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# Specific latent heat

The specific latent heat ($\ell$) of a substance is the thermal energy absorbed or released when $1 \text{ kg}$ of a substance changes state at constant temperature.

The specific latent heat is given by:$$\Torange{\text{specific latent heat}}=\frac{\Tred{\text{thermal energy}}}{\Tblue{\text{mass}}} = \frac{\Tred{Q}}{\Tblue{m}}$$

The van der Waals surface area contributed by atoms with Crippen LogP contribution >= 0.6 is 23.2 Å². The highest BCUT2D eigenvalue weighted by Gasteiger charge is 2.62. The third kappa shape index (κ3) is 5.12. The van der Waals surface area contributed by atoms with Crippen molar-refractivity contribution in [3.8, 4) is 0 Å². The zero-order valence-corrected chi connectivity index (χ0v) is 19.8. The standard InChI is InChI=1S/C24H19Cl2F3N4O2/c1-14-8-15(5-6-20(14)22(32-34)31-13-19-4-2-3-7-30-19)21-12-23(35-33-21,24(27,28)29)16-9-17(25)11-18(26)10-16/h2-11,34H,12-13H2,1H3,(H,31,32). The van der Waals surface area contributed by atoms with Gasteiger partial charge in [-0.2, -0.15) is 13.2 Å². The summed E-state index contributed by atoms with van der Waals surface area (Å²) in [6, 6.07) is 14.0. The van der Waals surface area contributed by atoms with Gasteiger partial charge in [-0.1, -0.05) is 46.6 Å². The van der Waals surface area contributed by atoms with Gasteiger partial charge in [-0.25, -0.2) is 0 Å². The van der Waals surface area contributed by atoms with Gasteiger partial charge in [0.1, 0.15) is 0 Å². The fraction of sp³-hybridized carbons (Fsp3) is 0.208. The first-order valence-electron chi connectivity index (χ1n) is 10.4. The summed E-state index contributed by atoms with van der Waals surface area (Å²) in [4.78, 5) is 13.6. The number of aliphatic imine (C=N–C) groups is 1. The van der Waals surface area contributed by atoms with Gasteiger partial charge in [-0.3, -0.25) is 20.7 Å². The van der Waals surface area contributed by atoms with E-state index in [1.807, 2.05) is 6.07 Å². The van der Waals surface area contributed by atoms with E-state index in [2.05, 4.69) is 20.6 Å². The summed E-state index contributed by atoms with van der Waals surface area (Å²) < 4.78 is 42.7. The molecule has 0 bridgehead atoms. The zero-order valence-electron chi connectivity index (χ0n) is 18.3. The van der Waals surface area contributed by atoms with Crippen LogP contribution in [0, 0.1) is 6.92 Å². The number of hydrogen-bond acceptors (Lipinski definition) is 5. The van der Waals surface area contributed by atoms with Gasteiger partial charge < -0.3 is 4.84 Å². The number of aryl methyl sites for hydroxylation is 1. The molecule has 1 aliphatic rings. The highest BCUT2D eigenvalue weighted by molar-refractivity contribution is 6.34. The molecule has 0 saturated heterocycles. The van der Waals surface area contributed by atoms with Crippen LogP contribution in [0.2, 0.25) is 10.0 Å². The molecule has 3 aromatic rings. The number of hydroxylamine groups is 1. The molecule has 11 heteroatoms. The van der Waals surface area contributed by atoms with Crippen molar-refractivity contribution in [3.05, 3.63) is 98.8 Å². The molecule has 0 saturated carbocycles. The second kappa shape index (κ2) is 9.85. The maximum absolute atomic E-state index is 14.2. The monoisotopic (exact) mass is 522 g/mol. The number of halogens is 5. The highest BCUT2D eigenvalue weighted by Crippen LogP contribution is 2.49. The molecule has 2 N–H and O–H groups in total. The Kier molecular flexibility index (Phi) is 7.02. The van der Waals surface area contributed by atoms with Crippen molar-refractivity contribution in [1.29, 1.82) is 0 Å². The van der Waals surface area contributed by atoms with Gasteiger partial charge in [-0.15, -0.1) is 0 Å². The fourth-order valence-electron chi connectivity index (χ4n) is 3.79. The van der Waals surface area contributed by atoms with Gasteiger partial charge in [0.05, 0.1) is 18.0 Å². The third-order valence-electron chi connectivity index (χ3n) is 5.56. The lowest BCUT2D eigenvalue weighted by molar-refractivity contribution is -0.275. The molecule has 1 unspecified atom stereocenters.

The SI unit of specific latent heat is joules per kilogram ($\text{J} / \text{kg}$).

$\Tblue{0.2 \text{kg}}$ of ice absorbs $\Tred{60\,000 \text{J}}$ as it melts into water.

The specific latent heat is $\dfrac{\Tred{60\,000 \text{J}}}{\Tblue{0.2 \text{ kg}}} = \Torange{300\, 000} \text{ J}/\text{kg}.$

Latent heat is absorbed by ice when it melts into water